Better frequency increases potential for high patronage…but it isn’t enough to cause high patronage. Development patterns, land use and street design have a huge impact on how many people public transport can reach efficiently, and therefore on where frequent service can be provided.
A place that is dense with residents, employees, shoppers, students, and visitors has more potential public transport users near each bus stop.
To use a bus route, people need to be able to get to the stop, and the vast majority of passengers start their trip by walking.
The street network, footpaths and crossings around a bus stop affect how many people are willing and able to walk to it.
Exactly where buildings are built determines how linear and efficient public transport routes can be.
When dense developments are far from main roads, or buildings are set at the ends of cul-de-sacs, bus routes must be meander to get close to people. This makes passengers’ journeys longer, and the route costs more to operate.
Distance is a major contributor to the cost of providing bus routes. The greater the distance, the fewer people can be served within any particular operating budget.
Places that have continuous density and activities along a road are more efficient to serve and can be served with more frequent routes.
The mix of uses along a road affects how efficiently public transport can serve people. In areas with jobs, shops and housing, people are riding in all directions at all times of day and week. This means that vehicles can be full most of the time that they are out providing service.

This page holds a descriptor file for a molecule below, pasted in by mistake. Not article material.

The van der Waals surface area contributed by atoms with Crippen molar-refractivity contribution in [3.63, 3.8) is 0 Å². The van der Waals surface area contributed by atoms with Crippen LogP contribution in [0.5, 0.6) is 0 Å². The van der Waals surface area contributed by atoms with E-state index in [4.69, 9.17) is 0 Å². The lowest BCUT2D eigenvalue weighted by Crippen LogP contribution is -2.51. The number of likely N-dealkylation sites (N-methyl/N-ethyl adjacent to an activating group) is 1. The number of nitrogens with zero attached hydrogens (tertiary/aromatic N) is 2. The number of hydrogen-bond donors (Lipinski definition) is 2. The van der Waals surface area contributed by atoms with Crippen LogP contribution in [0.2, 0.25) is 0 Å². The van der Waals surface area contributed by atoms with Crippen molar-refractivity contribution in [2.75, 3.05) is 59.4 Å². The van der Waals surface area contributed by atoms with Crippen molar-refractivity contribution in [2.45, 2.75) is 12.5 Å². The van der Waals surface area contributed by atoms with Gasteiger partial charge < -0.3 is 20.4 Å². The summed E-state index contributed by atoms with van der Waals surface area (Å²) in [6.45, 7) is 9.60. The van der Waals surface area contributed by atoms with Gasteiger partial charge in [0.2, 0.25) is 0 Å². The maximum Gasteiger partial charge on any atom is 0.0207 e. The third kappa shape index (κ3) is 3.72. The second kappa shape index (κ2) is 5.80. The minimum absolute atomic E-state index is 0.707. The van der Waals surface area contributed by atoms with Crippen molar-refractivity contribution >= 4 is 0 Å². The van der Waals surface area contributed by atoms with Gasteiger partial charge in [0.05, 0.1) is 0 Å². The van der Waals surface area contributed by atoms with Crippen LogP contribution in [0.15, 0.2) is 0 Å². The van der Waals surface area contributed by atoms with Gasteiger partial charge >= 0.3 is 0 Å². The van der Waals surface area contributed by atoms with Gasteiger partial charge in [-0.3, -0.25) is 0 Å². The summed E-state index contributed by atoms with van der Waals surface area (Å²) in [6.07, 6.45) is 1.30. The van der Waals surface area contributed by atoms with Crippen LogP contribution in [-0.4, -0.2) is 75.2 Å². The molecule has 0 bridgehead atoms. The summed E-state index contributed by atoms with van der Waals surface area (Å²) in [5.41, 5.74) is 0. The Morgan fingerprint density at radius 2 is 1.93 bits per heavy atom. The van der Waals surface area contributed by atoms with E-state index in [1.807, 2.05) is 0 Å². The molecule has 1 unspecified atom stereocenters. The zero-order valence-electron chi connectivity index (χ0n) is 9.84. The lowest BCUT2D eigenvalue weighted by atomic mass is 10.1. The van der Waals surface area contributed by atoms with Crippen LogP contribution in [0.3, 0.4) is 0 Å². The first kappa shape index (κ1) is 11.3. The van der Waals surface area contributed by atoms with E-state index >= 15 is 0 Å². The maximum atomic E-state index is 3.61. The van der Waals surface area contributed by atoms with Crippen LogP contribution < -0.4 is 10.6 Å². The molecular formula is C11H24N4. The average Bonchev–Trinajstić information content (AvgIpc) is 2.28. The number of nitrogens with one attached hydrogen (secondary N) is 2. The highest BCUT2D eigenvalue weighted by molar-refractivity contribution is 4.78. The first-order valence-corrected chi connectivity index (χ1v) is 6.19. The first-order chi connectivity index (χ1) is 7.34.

Transport in purely residential or job areas tends to be used mostly in one direction – for example, in the mornings buses would be full traveling away from the residences, towards jobs, and mostly empty heading back the other direction. This means the cost of the service is divided over fewer passengers.
A public transport network should be greater than the sum of its parts. One bus route can take people to only certain places – but if it makes connections with many other routes and with trains, vastly more places become reachable.
A connected network is key to maximising transport access and thereby transport patronage. A connected network can be simpler, offering better frequencies and therefore shorter waits.
Video: How does network design affect access?
(Click images to enlarge.)
In this network, each route comes every 30 minutes. Using any route requires a long wait.
In this network, the same number of buses can connect the same places with routes coming every 10 minutes. Some trips require interchange, but waits are much shorter.
But a connected network relies on interchange, and interchange can present a barrier if:
As part of BusConnects Limerick:
All of these changes make it possible to design the bus network for faster journeys, greater access and greater patronage, if more interchange is tolerable. How could it be that designing a network for interchange could get people where they're going sooner? Watch the video to learn how.
Instructions: You can use the map below to compare the locations and frequency of existing and proposed routes and see how access to jobs would change with the New Network. Search by address, click, drag, and zoom to find specific locations. After you click a location, click the buttons on the map toolbar to show and hide information about how the new network would serve that area.
Can't see the map? Try opening in a new window.
Public input in response to the Draft will inform the Final New Network. It will also inform parallel BusConnects programmes and local transport studies, such as the development bus corridors and cycle lanes and a Limerick City Centre Transport Study.
The Final New Network will be published later this year, with route changes beginning in 2025.